Promoting habitat diversity in local landscapes or seascapes increases biodiversity. It helps to create resilience to shocks and stresses, including those caused by climate change. It can also reduce the need for farmers to rely on costly or environmentally harmful external inputs.
The research in the Nature-Inclusive Transitions programme focuses on the quest for a more sustainable future through the transition to a more nature-inclusive society.
Lawrence Jones-Walters, the programme leader: “We aim to deliver a nature-inclusive approach in collaboration with other sectors. That could be the energy sector, agriculture and fisheries, the building industry or government. We shouldn’t fight against nature, but work with it.”
In this chapter two projects are highlighted to illustrate the important work of the KB-programme Nature-inclusive Transitions.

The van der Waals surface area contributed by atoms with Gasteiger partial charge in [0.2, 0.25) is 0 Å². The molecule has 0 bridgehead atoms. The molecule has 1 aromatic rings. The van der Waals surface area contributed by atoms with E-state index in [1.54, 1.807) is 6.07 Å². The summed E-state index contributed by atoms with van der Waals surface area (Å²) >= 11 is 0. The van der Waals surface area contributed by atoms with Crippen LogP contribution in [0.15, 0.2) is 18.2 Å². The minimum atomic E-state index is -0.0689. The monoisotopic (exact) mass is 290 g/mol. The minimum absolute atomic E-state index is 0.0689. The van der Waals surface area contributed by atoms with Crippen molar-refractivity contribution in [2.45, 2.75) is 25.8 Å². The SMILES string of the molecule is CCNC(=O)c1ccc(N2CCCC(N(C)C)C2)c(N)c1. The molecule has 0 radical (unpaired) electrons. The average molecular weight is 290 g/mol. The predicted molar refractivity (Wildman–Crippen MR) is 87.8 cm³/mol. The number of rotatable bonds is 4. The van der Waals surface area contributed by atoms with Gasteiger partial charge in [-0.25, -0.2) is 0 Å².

Lawrence Jones-Walters Programme leader KB-36 Nature-inclusive Transitions
Strip cropping good for the farmer, the soil and biodiversity
Lawrence Jones-Walters: “This project on strip farming has had a lot of leverage. More than six thousand people have visited the project sites. Now we are scaling up with funding from the Ministry of Agriculture. We believe that this approach to agriculture will be much more common in the future.”
The impact of a green and hopeful perspective of the future
Lawrence Jones-Walters: “NL2120 is a vision of how things could look one hundred years in the future. It encompasses the land, the coast and the sea. Many researchers from different institutes were involved, so it was a truly multidisciplinary approach.”